She stayed off ECMO and a week later was given an internal pacemaker after the battery stopped on her external one and she coded for a couple seconds. It has to be one of the strangest feelings to feel the pulse leave your daughter's tiny wrist. The doctors took this as a sign that she needed something permanent and I felt a little better not seeing mini jumper cables leading from Jenni's chest to a Duracell battery.
We spent three months in Michigan. A series of on-again/off-again intubations, stays in the PICU and moderate care, and peaks and valleys of hopes and strength. Our stay finally ended with a month in general care and two weeks at the Ronald McDonald House.
I took Jenni back to Montana with me, my home state. We stayed with my parents and lived in our beautiful Rocky Mountain valley where our community had pulled together to help support us.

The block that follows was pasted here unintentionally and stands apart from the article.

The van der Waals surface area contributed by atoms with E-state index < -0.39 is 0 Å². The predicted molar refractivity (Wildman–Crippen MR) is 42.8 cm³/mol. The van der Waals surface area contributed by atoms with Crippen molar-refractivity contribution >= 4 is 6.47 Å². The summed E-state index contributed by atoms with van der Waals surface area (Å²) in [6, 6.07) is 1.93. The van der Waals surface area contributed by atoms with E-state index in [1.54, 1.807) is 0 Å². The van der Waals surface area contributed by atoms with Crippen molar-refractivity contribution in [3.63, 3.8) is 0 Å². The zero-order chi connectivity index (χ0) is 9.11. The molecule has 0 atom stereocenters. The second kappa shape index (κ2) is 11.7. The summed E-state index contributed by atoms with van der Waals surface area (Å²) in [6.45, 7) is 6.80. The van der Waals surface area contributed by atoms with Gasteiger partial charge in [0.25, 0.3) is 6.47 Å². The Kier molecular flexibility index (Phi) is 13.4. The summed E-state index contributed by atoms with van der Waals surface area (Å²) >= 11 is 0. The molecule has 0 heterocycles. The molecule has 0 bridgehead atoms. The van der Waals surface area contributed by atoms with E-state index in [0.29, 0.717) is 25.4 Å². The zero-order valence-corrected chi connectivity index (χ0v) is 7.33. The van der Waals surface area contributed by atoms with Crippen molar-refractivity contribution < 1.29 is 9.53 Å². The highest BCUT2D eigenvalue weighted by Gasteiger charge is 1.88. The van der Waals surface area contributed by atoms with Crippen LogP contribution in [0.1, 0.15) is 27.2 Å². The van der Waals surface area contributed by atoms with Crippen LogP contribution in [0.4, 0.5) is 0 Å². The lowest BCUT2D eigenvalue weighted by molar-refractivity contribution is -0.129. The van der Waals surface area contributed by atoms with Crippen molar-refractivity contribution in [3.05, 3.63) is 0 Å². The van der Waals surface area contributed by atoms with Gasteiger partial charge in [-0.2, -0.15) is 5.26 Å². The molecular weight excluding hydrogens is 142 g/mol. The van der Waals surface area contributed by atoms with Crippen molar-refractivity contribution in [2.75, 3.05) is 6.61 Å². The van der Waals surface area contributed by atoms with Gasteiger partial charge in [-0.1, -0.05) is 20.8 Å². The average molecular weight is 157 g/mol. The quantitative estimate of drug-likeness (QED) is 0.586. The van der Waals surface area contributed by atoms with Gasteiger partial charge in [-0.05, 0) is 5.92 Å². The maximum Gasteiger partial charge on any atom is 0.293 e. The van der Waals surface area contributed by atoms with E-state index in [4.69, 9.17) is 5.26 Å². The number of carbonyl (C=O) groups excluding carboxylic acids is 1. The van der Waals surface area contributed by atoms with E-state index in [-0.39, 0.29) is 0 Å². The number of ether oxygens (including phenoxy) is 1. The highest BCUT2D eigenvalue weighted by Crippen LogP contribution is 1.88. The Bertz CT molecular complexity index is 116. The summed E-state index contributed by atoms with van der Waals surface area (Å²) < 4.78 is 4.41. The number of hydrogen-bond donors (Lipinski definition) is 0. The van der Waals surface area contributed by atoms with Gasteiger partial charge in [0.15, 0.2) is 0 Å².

Jenni's health stayed weak but happy. Her oral aversion was so huge that all of her nutrition came through a NG tube. Three months later, in early December, there was little sign of improvement and a local pediatric doctor placed a gastric tube. During her healing time post op. Something happened to her pacemaker connection. After a dreadful night of Jenni appearing to be shocked by her own pacemaker so that her eyes bulged and she started to lose consciousness, she was life flighted to Spokane's Children's hospital. Though they couldn't find anything wrong, the pacer was re-calibrated and seemed to work okay. We spent a week in Spokane, only to return again two months later.
January brought us RSV and another week in our local hospital. By February, her body had started to reject the pacemaker and was pushing it to the surface. She was too weak to really celebrate her 2nd birthday. A trip back to Spokane scheduled appointments for the next month.